Asian Americans picketed an actors' union yesterday to protest what they call a "secret agreement" with the producer of "Miss Saigon" that will allow the hit London musical to open on Broadway.

Chanting "The Great White Only Way" and "Equity Sold Out," some 50 demonstrators marched peacefully in a circle outside the offices of Actors Equity in the heart of the theater district.

Equity yesterday issued a statement saying it was "aware of the frustration, anger and outrage that has been engendered by the events surrounding 'Miss Saigon' " and that union officials would meet with minority members next week.

"Actors' Equity does not regard this faction of its membership in the same way as it regards its white membership," said actor B.D. Wong, who took part in the New York demonstration. "We're fighting to play our own stereotypes."

Wong said Asian Americans find the agreement between "Miss Saigon" producer Cameron Mackintosh and Equity, which earlier rescinded its decision barring Caucasian actor Jonathan Pryce from reprising his role as a Eurasian pimp, "destructive, offensive and insulting."

Atwater at White House

Lee Atwater had breakfast at the White House yesterday in an outing a Republican National Committee spokeswoman said reflected his recent "bursts of energy."

Atwater spent nearly three hours at the White House, including a leisurely breakfast with President Bush and a spirited discussion with Bush and White House officials on political races in California, Florida, Texas and Massachusetts, said RNC spokeswoman Leslie Goodman. Atwater also met with Vice President Dan Quayle, White House Chief of Staff John Sununu and national security adviser Brent Scowcroft.

It was Atwater's first trip to the White House since shortly after he collapsed during a speech last March and was diagnosed as having an inoperable brain tumor.

"Lee's doing a lot better," said White House spokesman Roman Popadiuk, although the RNC chairman's condition is still very serious.

Atwater waved at photographers from the rear seat of his limousine as he was driven onto the White House grounds for the breakfast.

Himmelfarb to Be Jefferson Lecturer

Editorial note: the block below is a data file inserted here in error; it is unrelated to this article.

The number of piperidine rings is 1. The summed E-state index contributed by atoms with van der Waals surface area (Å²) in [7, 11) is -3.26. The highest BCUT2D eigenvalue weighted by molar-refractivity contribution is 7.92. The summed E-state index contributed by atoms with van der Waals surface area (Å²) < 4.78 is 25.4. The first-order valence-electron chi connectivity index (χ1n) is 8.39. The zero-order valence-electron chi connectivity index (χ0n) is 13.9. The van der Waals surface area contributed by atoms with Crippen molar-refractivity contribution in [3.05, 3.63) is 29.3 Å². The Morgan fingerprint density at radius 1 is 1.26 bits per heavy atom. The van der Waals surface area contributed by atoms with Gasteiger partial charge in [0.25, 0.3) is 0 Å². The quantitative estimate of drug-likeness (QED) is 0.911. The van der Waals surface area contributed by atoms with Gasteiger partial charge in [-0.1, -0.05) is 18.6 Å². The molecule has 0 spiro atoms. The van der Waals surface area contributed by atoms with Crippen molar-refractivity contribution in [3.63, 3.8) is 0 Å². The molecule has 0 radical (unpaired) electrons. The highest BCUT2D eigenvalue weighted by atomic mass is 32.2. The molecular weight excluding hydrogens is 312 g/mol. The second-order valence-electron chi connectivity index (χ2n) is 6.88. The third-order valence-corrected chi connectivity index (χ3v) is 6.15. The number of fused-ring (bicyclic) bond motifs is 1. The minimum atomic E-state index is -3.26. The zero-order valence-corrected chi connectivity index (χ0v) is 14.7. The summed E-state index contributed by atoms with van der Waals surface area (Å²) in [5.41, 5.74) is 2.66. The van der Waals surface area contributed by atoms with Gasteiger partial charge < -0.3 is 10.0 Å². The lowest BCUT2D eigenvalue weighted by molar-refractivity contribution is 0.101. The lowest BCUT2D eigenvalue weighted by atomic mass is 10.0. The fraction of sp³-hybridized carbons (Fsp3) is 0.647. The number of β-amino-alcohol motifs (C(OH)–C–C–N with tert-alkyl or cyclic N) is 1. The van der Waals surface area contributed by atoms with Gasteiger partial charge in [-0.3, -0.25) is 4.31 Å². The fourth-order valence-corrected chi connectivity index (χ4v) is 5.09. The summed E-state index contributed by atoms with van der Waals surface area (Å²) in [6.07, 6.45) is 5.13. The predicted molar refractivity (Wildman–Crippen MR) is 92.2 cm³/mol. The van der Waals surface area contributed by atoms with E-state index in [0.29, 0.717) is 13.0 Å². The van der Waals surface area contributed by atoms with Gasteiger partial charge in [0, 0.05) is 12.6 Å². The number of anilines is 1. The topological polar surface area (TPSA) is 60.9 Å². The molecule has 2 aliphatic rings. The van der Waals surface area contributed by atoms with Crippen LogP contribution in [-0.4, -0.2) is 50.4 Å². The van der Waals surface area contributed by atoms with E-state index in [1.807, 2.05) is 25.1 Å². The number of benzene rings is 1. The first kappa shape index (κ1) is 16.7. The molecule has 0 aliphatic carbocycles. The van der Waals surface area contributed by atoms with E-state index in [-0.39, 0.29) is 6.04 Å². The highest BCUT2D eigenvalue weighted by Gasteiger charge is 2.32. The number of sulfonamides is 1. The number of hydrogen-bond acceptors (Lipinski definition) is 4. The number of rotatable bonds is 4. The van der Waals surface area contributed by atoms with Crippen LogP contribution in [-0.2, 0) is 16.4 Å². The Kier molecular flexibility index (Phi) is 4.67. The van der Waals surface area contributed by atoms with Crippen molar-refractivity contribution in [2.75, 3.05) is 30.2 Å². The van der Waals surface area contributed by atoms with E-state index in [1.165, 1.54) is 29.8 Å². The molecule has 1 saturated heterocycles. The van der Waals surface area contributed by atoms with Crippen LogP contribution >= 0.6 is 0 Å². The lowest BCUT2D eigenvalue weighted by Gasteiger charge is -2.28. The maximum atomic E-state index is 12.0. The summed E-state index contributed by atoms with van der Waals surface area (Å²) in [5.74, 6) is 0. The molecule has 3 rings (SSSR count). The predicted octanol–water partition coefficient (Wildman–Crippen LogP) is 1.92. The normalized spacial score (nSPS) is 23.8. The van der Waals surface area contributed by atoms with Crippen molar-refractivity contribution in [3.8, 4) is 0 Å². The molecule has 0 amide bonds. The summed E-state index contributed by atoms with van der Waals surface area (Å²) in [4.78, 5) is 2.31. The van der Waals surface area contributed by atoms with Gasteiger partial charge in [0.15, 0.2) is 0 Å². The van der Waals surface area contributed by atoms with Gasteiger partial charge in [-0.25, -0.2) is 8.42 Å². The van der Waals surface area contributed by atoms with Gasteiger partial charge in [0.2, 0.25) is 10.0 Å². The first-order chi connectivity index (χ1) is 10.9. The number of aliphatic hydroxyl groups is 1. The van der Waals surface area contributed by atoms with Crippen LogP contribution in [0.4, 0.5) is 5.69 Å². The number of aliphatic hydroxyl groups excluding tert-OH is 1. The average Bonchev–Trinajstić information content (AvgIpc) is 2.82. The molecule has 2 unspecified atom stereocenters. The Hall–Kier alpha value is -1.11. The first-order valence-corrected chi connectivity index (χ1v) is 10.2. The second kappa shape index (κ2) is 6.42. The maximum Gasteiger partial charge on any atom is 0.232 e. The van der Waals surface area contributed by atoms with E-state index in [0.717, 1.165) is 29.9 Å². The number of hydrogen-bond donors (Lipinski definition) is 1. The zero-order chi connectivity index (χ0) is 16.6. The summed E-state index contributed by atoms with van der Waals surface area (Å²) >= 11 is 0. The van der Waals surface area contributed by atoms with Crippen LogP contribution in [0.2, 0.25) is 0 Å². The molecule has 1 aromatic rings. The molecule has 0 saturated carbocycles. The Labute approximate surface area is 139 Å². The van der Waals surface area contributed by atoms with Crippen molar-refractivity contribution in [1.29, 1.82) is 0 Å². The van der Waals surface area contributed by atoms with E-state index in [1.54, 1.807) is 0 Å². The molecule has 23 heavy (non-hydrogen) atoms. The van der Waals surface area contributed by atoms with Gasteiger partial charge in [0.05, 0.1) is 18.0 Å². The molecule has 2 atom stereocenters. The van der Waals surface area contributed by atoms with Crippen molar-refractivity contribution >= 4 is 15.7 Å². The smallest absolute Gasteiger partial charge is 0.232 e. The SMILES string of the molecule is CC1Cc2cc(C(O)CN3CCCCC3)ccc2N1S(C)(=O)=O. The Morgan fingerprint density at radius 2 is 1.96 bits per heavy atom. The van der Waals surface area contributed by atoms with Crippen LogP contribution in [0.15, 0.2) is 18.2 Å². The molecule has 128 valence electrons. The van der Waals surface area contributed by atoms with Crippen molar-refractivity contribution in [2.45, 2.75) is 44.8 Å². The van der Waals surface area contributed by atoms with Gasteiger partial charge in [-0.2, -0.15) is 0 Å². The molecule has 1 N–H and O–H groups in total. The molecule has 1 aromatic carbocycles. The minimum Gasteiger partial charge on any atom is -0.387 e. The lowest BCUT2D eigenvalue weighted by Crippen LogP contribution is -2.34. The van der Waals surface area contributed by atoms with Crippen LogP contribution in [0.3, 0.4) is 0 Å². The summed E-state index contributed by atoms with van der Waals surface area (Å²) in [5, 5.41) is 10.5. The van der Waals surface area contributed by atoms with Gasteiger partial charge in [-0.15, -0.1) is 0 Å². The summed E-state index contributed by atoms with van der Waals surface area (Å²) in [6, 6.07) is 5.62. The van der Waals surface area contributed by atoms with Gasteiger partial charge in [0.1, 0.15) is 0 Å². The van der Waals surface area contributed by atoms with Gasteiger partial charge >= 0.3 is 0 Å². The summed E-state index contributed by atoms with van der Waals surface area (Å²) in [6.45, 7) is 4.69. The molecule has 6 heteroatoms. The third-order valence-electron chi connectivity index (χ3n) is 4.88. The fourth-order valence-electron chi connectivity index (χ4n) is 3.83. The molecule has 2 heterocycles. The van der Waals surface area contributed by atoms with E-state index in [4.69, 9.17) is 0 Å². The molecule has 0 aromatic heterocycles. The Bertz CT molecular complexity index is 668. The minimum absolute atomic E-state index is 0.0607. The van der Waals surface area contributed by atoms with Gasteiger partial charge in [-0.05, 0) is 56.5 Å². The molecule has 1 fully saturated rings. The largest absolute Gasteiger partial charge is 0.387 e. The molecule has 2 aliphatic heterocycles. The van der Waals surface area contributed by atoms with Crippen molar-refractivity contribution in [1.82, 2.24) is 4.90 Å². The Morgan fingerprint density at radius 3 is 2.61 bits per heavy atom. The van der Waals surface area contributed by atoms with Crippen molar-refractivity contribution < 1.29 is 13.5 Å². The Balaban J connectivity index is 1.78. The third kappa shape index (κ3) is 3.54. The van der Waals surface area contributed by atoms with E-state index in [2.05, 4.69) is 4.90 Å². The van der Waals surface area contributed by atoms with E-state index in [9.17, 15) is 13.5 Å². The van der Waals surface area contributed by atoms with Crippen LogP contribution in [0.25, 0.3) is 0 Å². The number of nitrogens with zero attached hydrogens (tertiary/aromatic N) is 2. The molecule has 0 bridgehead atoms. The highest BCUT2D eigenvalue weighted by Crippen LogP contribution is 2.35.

The National Endowment for the Humanities announced yesterday the 1991 Jefferson Lecture in the Humanities would be given by Gertrude Himmelfarb, history professor at the City University of New York graduate school. Her books include "Marriage and Morals Among the Victorians" and works on English naturalist Charles Darwin and English historian Lord Acton.

Himmelfarb, wife of editor and commentator Irving Kristol, will deliver the lecture here on May 1. The lectureship, which carries a $10,000 stipend, is the highest federal award for distinguished achievement in the humanities.

Lee Filming Harassed

Yesterday's New York Daily News reported that a florist who is renting a vacant Brooklyn storefront to filmmaker Spike Lee has had his own nearby shop windows and the windows of his van smashed, apparently because of his dealings with the controversial black filmmaker. The florist, James Longo, who is white, reported the incidents to the police last week after receiving anonymous threatening phone calls. As a precaution, the police movie unit has assigned extra officers to Lee and his production crew as they film his latest project, "Jungle Fever," two blocks from the flower shop.

The newspaper quotes Lee saying "How can you comment on something like that?" and adding, "All I'm trying to do is make a movie in the beautiful borough of Brooklyn. I'm going to continue to shoot the film." Inquiries yesterday brought a firm "no comment" from both Longo and Lee, while Lee's publicist said that the Daily News made too much of the incident.

Allies for AIDSWALK

The rivals for the mayor's chair will be out walking in the park together tomorrow morning for the fourth annual AIDSWALK. Democratic candidate Sharon Pratt Dixon and Republican nominee Maurice Turner are scheduled to take the stroll, which will begin at Carter Barron Amphitheatre in Rock Creek Park.

Surgeon General Antonia Novello is listed among the participants, as are Ginger and Shanta Sullivan, the wife and daughter of HHS Secretary Louis Sullivan. They will walk the 10 kilometer course through the park to raise an estimated $600,000 for the Whitman-Walker Clinic, Grandma's House and other AIDS service organizations.

Cast members from "Les Miserables" and other performers will entertain along the length of the trail.